The Next Door has been serving its community for almost 20 years. What do you think the key is to longevity in that addiction recovery space?
We are about to celebrate 20 years, which is very exciting. The Next Door started as a reentry program for women that were leaving incarceration to step into a program that would help them readjust to life outside of prison walls, to learn life skills and re-enter back into a healthy environment instead of returning to the environment they were in prior to jail which is often not safe or supportive. We do have that reentry program model in Chattanooga and it’s still doing amazing work and helping those women restore their lives and reduce recidivism rates by offering this longer-term programming contracted through the TDOC in Chattanooga. But what we do NOW in Nashville and the way in which we’ve grown over the years was really about meeting the growing need of the community in a more acute addiction space.
I believe we will continue to have longevity and always be looking for how we can adapt to meet the growing needs of the community. In my almost 7 years at TND, we have grown and expanded our programming and now offer a FULL continuum of care.
When the opioid crisis ‘hit,’ and overdoses spiked, it was all over the media and it was really right in front of our faces, we couldn’t deny the need right in front of us. As we began to see the growing need in the community, we began developing more within our program, and we started providing more acute addiction stabilization services including medically monitored detox and inpatient residential treatment. We now have a full continuum of care that includes medically-monitored detox, inpatient residential and outpatient programs including PHP, IOP, and then our outpatient recovery care clinic which serves people in an outpatient capacity with medication-assisted treatment services.
So we really can meet a woman right where she is — from the most acute phase which is when you are actively in your addiction, you’re actively in withdrawal, and you need a medically monitored detox for us to provide that medical care — all the way to outpatient which is the least intensive but still offers weekly support from our team. So, we’ve grown and continue to evaluate how to grow. I mean, really in the medical, behavioral health space — in order to meet the needs of the community — you have to grow, and you have to continually assess what that looks like.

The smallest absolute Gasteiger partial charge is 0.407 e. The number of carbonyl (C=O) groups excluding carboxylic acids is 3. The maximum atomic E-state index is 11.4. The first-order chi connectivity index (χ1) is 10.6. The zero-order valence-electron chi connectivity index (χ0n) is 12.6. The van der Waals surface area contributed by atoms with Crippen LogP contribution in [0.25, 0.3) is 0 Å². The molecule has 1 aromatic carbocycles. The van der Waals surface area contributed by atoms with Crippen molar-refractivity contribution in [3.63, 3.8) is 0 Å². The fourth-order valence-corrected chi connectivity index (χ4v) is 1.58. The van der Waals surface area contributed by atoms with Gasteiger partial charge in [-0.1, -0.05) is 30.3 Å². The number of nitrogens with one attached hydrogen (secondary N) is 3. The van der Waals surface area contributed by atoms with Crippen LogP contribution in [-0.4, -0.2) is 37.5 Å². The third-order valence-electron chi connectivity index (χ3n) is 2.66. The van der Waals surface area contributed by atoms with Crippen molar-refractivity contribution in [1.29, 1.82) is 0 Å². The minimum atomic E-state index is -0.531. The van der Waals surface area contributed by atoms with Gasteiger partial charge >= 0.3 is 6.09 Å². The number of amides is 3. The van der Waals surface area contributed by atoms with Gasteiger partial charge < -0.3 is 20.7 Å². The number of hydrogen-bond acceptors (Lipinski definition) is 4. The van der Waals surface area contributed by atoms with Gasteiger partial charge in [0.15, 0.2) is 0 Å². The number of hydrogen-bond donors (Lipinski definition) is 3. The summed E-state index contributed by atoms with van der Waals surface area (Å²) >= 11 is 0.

What is the most important thing that you think the public should know about addiction recovery organizations?
I think that when it comes to addiction treatment programs in general, the idea that everything is going to be fixed in the 28 days or so that someone is with us — that is just not possible. And really what I like to explain is that inpatient addiction treatment is the stabilization piece.
Inpatient treatment absolutely has benefit and it serves a purpose in removing the person from the environment that they’re in so that they can have some abstinence from whatever the drugs or alcohol are that they’re using to give time to clear the mind a little, detox the body, and get them out of the environment that oftentimes is not conducive to recovery or in support of them getting sober. We also have the opportunity to then treat all of the unmet medical and psychiatric needs and begin to lay a recovery foundation and teach them some coping skills. We use a holistic approach of treating the whole woman — mind, body, and spirit. We meet medical needs through medical and psychiatric providers on site. We treat the needs of her mind with our therapeutic approaches whether its just some basic DBT or CBT modalities. And just as critical, we must treat the spirit. We begin that spiritual healing process with them through love and a Christ-centered compassionate care approach while integrating 12-step recovery. We love them and teach them how to begin to forgive and love themselves.
But 28 days doesn’t fix everything. Their addiction and the impact its had on their life didn’t happen overnight so recovery doesn’t happen this way. It takes action and effort daily just like the management of any chronic, progressive disease. Recovery is a healing process that is a lifetime of growth and progress that is not linear.
What are The Next Door’s goals for 2023?